Improper drying of ink. Ink vehicle has been absorbed too rapidly into the paper leaving a dry, weak pigment layer which dusts easily. A light duplication of a printed image on the other side of the same sheet, created by chemical reaction by the ink during the drying stages; also referred to as “Gas ghosting”. Wood fiber cooked using chemicals producing a pulp used to manufacture numerous printing papers and paperboard products. Papers manufactured with chemical pulp are called “free-sheet” papers.
Chlorine and its compounds were commonly used to bleach fibers. This has been mostly eliminated. Virgin fibers are generally ECF, meaning no elemental chlorine or TCF meaning the bleaching is done with hydrogen peroxide, oxygen or ozone. Recycled fibers are generally PCF, meaning they were put back into the paper without the use of any chlorine or its compounds. Describes paper fibers that are uniformly dispersed within a sheet of paper -a characteristic of quality paper.
Same as cloud effect; cloudy. Opposite of close formation. Indicates unevenness and lack of uniformity of fiber structure. Printed bars of ink colors used to monitor a print image.
These bars show the amount of ink to be applied by the press, the registration, and the densities across the press sheet. Instructions attached to artwork or disc with the location, percentage, and type of color required.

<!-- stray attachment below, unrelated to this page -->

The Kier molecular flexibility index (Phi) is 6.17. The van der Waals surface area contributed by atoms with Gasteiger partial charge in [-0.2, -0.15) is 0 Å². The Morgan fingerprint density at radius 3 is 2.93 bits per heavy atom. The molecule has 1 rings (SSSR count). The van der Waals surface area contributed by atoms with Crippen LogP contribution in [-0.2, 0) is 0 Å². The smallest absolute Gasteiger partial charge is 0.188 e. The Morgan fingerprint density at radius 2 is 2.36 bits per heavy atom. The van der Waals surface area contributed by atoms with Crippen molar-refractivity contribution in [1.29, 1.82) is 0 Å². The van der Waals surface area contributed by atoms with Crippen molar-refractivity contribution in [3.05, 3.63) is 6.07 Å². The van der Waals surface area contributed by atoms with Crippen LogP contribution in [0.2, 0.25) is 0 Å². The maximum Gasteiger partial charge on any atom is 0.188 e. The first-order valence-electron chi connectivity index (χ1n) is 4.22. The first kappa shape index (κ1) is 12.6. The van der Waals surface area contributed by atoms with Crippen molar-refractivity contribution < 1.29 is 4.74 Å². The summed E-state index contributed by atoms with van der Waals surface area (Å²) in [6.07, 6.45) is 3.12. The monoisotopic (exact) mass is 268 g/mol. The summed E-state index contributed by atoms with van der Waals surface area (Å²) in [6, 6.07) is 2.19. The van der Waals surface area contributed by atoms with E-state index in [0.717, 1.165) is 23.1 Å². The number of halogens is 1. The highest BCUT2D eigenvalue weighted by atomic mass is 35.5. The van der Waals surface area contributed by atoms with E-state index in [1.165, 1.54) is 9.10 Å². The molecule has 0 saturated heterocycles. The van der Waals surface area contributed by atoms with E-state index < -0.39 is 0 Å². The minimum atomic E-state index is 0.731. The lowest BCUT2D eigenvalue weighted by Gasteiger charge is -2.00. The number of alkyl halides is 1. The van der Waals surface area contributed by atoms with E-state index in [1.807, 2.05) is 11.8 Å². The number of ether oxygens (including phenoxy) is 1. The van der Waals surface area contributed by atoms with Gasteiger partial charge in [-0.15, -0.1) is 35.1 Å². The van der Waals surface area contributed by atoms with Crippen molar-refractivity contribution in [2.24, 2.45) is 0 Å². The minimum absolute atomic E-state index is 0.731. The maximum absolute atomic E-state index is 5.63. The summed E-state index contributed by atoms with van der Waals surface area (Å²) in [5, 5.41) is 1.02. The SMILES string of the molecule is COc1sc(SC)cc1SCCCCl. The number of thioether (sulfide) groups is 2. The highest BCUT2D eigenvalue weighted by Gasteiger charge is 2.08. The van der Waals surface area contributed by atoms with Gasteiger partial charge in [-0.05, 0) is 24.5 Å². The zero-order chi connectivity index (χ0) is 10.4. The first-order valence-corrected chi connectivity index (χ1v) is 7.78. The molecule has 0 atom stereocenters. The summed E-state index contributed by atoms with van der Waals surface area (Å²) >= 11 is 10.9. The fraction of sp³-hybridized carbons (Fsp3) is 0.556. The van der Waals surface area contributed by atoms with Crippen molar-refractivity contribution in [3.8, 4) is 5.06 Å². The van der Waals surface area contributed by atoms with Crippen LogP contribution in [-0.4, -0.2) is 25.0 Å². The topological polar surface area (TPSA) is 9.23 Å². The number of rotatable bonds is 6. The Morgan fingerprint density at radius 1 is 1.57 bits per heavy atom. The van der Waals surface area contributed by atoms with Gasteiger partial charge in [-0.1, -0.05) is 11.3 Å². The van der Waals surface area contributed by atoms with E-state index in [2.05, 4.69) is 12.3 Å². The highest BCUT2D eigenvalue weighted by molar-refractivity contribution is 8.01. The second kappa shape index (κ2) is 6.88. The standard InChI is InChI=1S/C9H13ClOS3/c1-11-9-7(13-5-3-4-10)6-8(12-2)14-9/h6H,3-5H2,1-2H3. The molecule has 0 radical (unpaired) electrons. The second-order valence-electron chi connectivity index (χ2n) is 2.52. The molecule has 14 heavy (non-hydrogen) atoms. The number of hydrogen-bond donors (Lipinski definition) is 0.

Printing done using cyan, magenta, yellow, and black inks, each requiring its own negative and plate. Also called process color or four-color process. The method used in breaking down the primary colors needed to prepare plates for printing color work. A particular typeface that allows more print per line, as though the letters were squashed at their sides.
Allowing paper to adjust itself to the temperature and humidity of the printing plant prior to use. Company that converts paper from its original form to usable products such as envelopes, label stock, announcements etc.
Papers utilizing cotton linters. Today most cotton content papers are made for letterhead applications. The cotton fibers that adhere to the cottonseed used to produce pulp for cotton fiber papers. As a byproduct of the cotton industry, EPA recognizes it as recovered fiber. On a paper making machine the equipment that helps remove excess water from the moving web of paper prior to the wet press section of a paper machine.
Durable, heavier weight papers, available in a variety of finishes and colors, used for the cover of pamphlets, annual reports, business cards, etc…. A line perpendicular to the direction the paper travels through the papermaking machine. Also referred to as Cross direction or Cross grain. Undesirable distortion or waviness occurring to the paper due to the presence of excess moisture or humidity. Term used for watermarked letterhead papers to indicate the watermark will be cut to appear in a predetermined position on the finished sheet.
Also referred to as a localized watermark. Paper dust resulting from cutting or trimming the paper which can transfer to printing blankets causing problems during a press run.